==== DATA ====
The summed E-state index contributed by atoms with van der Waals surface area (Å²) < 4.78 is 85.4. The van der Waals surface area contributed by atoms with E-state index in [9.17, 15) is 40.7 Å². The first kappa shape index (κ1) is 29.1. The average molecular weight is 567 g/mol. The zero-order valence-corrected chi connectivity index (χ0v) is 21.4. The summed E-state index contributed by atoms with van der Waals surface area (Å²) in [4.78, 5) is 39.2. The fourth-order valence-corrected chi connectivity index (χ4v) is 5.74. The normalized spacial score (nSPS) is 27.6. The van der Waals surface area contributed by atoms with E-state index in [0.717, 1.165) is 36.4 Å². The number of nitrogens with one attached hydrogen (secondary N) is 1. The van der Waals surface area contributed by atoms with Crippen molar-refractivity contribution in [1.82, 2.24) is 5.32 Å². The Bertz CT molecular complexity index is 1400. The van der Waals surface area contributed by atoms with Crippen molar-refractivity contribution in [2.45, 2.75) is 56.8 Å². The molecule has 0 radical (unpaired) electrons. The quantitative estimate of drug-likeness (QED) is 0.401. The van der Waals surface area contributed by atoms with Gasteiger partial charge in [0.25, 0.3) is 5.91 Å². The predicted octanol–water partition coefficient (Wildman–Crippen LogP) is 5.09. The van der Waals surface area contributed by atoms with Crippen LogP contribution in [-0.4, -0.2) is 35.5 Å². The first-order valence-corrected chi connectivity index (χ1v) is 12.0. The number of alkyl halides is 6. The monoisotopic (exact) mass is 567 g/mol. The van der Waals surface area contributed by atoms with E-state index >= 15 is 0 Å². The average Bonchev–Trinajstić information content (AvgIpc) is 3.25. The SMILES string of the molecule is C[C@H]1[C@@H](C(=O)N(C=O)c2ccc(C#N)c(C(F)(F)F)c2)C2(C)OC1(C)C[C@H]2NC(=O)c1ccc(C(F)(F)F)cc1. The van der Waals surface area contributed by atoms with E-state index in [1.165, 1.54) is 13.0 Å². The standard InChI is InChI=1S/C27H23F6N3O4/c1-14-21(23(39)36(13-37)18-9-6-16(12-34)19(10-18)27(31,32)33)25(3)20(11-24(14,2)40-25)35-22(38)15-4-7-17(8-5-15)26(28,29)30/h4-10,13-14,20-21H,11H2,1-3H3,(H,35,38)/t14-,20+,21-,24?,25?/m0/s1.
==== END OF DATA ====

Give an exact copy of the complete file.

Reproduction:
The summed E-state index contributed by atoms with van der Waals surface area (Å²) < 4.78 is 85.4. The van der Waals surface area contributed by atoms with E-state index in [9.17, 15) is 40.7 Å². The first kappa shape index (κ1) is 29.1. The average molecular weight is 567 g/mol. The zero-order valence-corrected chi connectivity index (χ0v) is 21.4. The summed E-state index contributed by atoms with van der Waals surface area (Å²) in [4.78, 5) is 39.2. The fourth-order valence-corrected chi connectivity index (χ4v) is 5.74. The normalized spacial score (nSPS) is 27.6. The van der Waals surface area contributed by atoms with E-state index in [0.717, 1.165) is 36.4 Å². The number of nitrogens with one attached hydrogen (secondary N) is 1. The van der Waals surface area contributed by atoms with Crippen molar-refractivity contribution in [1.82, 2.24) is 5.32 Å². The Bertz CT molecular complexity index is 1400. The van der Waals surface area contributed by atoms with Crippen molar-refractivity contribution in [2.45, 2.75) is 56.8 Å². The molecule has 0 radical (unpaired) electrons. The quantitative estimate of drug-likeness (QED) is 0.401. The van der Waals surface area contributed by atoms with Gasteiger partial charge in [0.25, 0.3) is 5.91 Å². The predicted octanol–water partition coefficient (Wildman–Crippen LogP) is 5.09. The van der Waals surface area contributed by atoms with Crippen LogP contribution in [-0.4, -0.2) is 35.5 Å². The first-order valence-corrected chi connectivity index (χ1v) is 12.0. The number of alkyl halides is 6. The monoisotopic (exact) mass is 567 g/mol. The van der Waals surface area contributed by atoms with E-state index >= 15 is 0 Å². The average Bonchev–Trinajstić information content (AvgIpc) is 3.25. The SMILES string of the molecule is C[C@H]1[C@@H](C(=O)N(C=O)c2ccc(C#N)c(C(F)(F)F)c2)C2(C)OC1(C)C[C@H]2NC(=O)c1ccc(C(F)(F)F)cc1. The van der Waals surface area contributed by atoms with E-state index in [1.165, 1.54) is 13.0 Å². The standard InChI is InChI=1S/C27H23F6N3O4/c1-14-21(23(39)36(13-37)18-9-6-16(12-34)19(10-18)27(31,32)33)25(3)20(11-24(14,2)40-25)35-22(38)15-4-7-17(8-5-15)26(28,29)30/h4-10,13-14,20-21H,11H2,1-3H3,(H,35,38)/t14-,20+,21-,24?,25?/m0/s1.